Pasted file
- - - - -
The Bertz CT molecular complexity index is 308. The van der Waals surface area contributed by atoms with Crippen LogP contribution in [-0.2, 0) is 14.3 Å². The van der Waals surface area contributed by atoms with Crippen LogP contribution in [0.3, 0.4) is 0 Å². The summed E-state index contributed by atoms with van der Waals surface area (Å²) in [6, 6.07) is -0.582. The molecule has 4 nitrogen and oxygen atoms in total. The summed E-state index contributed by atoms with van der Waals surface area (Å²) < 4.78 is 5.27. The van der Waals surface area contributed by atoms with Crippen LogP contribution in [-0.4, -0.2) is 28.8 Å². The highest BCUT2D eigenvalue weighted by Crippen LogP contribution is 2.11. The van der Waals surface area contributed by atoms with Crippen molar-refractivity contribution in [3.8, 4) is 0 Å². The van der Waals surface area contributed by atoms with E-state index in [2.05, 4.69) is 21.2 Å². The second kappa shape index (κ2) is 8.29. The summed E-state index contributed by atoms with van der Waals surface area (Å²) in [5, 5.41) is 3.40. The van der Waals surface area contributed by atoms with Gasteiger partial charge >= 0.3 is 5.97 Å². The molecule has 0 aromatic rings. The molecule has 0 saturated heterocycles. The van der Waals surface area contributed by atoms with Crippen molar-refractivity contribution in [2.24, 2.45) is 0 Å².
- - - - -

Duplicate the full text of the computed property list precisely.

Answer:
The Bertz CT molecular complexity index is 308. The van der Waals surface area contributed by atoms with Crippen LogP contribution in [-0.2, 0) is 14.3 Å². The van der Waals surface area contributed by atoms with Crippen LogP contribution in [0.3, 0.4) is 0 Å². The summed E-state index contributed by atoms with van der Waals surface area (Å²) in [6, 6.07) is -0.582. The molecule has 4 nitrogen and oxygen atoms in total. The summed E-state index contributed by atoms with van der Waals surface area (Å²) < 4.78 is 5.27. The van der Waals surface area contributed by atoms with Crippen LogP contribution in [-0.4, -0.2) is 28.8 Å². The highest BCUT2D eigenvalue weighted by Crippen LogP contribution is 2.11. The van der Waals surface area contributed by atoms with Crippen molar-refractivity contribution in [3.8, 4) is 0 Å². The van der Waals surface area contributed by atoms with E-state index in [2.05, 4.69) is 21.2 Å². The second kappa shape index (κ2) is 8.29. The summed E-state index contributed by atoms with van der Waals surface area (Å²) in [5, 5.41) is 3.40. The van der Waals surface area contributed by atoms with Gasteiger partial charge >= 0.3 is 5.97 Å². The molecule has 0 aromatic rings. The molecule has 0 saturated heterocycles. The van der Waals surface area contributed by atoms with Crippen molar-refractivity contribution in [2.24, 2.45) is 0 Å².